Identity The Muji were first listed in a 1903 survey of the tribes of western China. Today, even though they consider themselves a distinct people group with their own traditional dress and language, the Chinese government includes the Muji as part of the large, diverse Yi nationality.
History Over the the last 200 years the Muji have been pushed deep into the mountains by Han Chinese and settlers from other minority groups. Those who chose to stay in the plains were soon assimilated. Because their villages are located high in the mountains, often on rocky soil, the staple food of the Muji is maize.
Customs Although Muji women north of the Honghe River wear an intricately decorated headdress which covers their entire head, their counterparts south of the river prefer to wear theirs differently. The southern Muji women have a peculiar custom of braiding their long hair into one thick braid and wrapping the braid around their foreheads. A decorative headdress is then worked into the braid producing a lovely, natural crown.
Religion When a baby is born to a Muji couple, the child is thought to need a godfather and godmother. When the child turns six or seven years old, a suitable relative or friend is chosen who will provide protection and safety through life and into the afterlife. "A ceremony is held for which the parents prepare chicken and whisky and take the child to the home of his or her selected godfather and godmother. The godparents bestow a surname on the child, and then give the child symbolic jewelry and clothing. The ceremony comes to an end when the 'spirit rope' is fastened around the child's wrist. The spirit rope is thought to ensure the safe passage of the child's soul through life and into death."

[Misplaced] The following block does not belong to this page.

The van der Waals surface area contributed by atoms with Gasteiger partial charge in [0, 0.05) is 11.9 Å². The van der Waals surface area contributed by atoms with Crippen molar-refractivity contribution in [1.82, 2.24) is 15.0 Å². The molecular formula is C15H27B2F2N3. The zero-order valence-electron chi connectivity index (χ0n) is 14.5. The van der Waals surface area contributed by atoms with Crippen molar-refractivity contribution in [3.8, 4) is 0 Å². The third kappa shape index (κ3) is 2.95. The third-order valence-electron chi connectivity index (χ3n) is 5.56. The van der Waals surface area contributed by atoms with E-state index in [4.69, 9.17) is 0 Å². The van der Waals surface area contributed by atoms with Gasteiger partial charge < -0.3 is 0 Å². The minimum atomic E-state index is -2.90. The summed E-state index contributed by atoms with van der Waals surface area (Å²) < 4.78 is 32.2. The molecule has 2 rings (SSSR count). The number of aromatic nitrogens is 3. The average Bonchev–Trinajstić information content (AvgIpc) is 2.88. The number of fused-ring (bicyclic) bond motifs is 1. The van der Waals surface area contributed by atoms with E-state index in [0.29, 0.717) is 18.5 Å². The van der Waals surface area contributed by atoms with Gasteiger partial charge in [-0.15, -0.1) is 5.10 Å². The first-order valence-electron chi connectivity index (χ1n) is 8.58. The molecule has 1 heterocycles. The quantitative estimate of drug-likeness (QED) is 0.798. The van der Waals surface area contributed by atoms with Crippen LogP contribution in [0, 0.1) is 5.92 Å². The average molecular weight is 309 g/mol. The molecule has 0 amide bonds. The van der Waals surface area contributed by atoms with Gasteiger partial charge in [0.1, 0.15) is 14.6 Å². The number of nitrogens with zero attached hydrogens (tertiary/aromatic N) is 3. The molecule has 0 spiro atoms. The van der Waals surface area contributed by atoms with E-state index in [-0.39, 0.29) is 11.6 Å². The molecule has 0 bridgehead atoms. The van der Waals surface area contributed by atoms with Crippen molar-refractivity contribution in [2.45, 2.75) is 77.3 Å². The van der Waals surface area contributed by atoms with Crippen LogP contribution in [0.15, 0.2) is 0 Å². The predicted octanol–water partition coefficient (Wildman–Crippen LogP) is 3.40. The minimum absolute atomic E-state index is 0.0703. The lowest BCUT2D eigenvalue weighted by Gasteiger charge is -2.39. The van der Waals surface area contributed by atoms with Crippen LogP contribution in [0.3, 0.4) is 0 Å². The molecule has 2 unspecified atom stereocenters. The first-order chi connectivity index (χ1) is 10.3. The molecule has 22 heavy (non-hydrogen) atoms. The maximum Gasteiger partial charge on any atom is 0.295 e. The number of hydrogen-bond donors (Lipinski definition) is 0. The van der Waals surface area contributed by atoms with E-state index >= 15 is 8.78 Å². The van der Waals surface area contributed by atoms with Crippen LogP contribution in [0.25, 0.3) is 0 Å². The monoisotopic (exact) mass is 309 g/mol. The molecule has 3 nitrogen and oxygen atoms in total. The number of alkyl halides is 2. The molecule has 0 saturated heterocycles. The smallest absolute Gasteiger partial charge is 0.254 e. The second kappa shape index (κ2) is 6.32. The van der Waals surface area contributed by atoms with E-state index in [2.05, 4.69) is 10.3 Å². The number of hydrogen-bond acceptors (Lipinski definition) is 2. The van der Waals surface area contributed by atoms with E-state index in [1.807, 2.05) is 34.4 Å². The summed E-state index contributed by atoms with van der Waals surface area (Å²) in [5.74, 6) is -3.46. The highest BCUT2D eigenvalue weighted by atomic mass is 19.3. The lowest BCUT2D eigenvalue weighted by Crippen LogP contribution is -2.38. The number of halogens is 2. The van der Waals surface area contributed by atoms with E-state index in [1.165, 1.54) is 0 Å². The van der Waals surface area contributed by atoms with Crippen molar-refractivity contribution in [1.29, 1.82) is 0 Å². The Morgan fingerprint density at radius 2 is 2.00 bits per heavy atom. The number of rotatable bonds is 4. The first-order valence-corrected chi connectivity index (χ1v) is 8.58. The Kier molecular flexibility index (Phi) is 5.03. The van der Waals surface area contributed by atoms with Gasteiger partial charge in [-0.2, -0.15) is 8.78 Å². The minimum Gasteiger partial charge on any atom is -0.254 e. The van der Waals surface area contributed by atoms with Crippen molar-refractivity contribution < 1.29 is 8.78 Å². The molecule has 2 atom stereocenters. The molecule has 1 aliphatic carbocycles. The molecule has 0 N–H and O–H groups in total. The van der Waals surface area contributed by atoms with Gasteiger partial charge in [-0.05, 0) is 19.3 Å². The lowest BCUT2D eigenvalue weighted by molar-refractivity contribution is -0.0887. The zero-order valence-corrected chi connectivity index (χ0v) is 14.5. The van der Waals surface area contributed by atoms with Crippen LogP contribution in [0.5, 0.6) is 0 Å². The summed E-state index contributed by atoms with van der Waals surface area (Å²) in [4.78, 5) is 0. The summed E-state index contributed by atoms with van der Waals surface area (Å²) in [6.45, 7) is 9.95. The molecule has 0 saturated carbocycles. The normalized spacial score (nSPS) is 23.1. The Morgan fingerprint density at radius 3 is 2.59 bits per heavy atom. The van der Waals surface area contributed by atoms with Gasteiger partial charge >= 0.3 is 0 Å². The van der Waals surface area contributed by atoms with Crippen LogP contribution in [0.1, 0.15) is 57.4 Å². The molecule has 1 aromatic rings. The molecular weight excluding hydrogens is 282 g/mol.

Christianity Although Miao churches exist in some of the areas inhabited by the Muji, there is very little contact and no linguistic similarity between the Miao and the Muji. There is at least one known Muji Christian, an elderly lady who said she believes in Christ because only he could heal her of her ailments. There may be a small number of Muji attending the one church situated in Gejiu City; otherwise there are no other known Christians among the unreached Muji people group. Muji gospel recordings were first produced in 1999.
More than 53,000 Muji people live high in the mountains of several counties within southern Yunnan Province. The largest concentrations of Muji live in Gejiu and Mengzi counties, followed by Hekou, Pingbian, and Jinping counties. The Muji also used to live in the Xiaolila and Dalila villages of Tonghongdian District in Huaning County, but today the people in these villages have lost their original ethnicity and languages: they consider themselves Han Chinese. (Source: Operation China, 2000)